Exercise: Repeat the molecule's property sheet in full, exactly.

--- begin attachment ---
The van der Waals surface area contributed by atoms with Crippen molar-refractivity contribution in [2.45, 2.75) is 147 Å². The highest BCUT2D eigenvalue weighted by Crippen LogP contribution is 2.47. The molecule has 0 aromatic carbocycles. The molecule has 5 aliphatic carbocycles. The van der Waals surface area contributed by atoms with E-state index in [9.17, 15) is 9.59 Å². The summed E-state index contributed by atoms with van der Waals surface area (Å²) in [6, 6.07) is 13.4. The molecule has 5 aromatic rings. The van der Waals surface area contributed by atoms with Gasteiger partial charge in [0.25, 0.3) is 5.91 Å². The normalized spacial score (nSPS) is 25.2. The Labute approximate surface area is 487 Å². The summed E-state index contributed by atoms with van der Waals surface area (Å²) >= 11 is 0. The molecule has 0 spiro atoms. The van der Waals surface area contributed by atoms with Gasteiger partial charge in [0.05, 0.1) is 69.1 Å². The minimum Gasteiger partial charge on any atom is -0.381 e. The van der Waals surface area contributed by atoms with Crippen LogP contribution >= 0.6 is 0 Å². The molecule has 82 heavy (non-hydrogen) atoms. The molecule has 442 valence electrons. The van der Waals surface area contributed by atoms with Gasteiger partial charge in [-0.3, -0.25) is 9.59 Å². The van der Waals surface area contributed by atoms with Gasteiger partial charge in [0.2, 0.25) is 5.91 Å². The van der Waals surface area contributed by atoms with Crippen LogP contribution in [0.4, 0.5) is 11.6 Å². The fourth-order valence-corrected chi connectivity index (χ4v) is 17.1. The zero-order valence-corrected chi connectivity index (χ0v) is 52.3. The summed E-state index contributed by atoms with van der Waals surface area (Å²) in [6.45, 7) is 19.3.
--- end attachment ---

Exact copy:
The van der Waals surface area contributed by atoms with Crippen molar-refractivity contribution in [2.45, 2.75) is 147 Å². The highest BCUT2D eigenvalue weighted by Crippen LogP contribution is 2.47. The molecule has 0 aromatic carbocycles. The molecule has 5 aliphatic carbocycles. The van der Waals surface area contributed by atoms with E-state index in [9.17, 15) is 9.59 Å². The summed E-state index contributed by atoms with van der Waals surface area (Å²) in [6, 6.07) is 13.4. The molecule has 5 aromatic rings. The van der Waals surface area contributed by atoms with Gasteiger partial charge in [0.25, 0.3) is 5.91 Å². The normalized spacial score (nSPS) is 25.2. The Labute approximate surface area is 487 Å². The summed E-state index contributed by atoms with van der Waals surface area (Å²) >= 11 is 0. The molecule has 0 spiro atoms. The van der Waals surface area contributed by atoms with Gasteiger partial charge in [0.05, 0.1) is 69.1 Å². The minimum Gasteiger partial charge on any atom is -0.381 e. The van der Waals surface area contributed by atoms with Crippen LogP contribution >= 0.6 is 0 Å². The molecule has 82 heavy (non-hydrogen) atoms. The molecule has 442 valence electrons. The van der Waals surface area contributed by atoms with Gasteiger partial charge in [-0.3, -0.25) is 9.59 Å². The van der Waals surface area contributed by atoms with Gasteiger partial charge in [0.2, 0.25) is 5.91 Å². The van der Waals surface area contributed by atoms with Crippen LogP contribution in [0.4, 0.5) is 11.6 Å². The fourth-order valence-corrected chi connectivity index (χ4v) is 17.1. The zero-order valence-corrected chi connectivity index (χ0v) is 52.3. The summed E-state index contributed by atoms with van der Waals surface area (Å²) in [6.45, 7) is 19.3.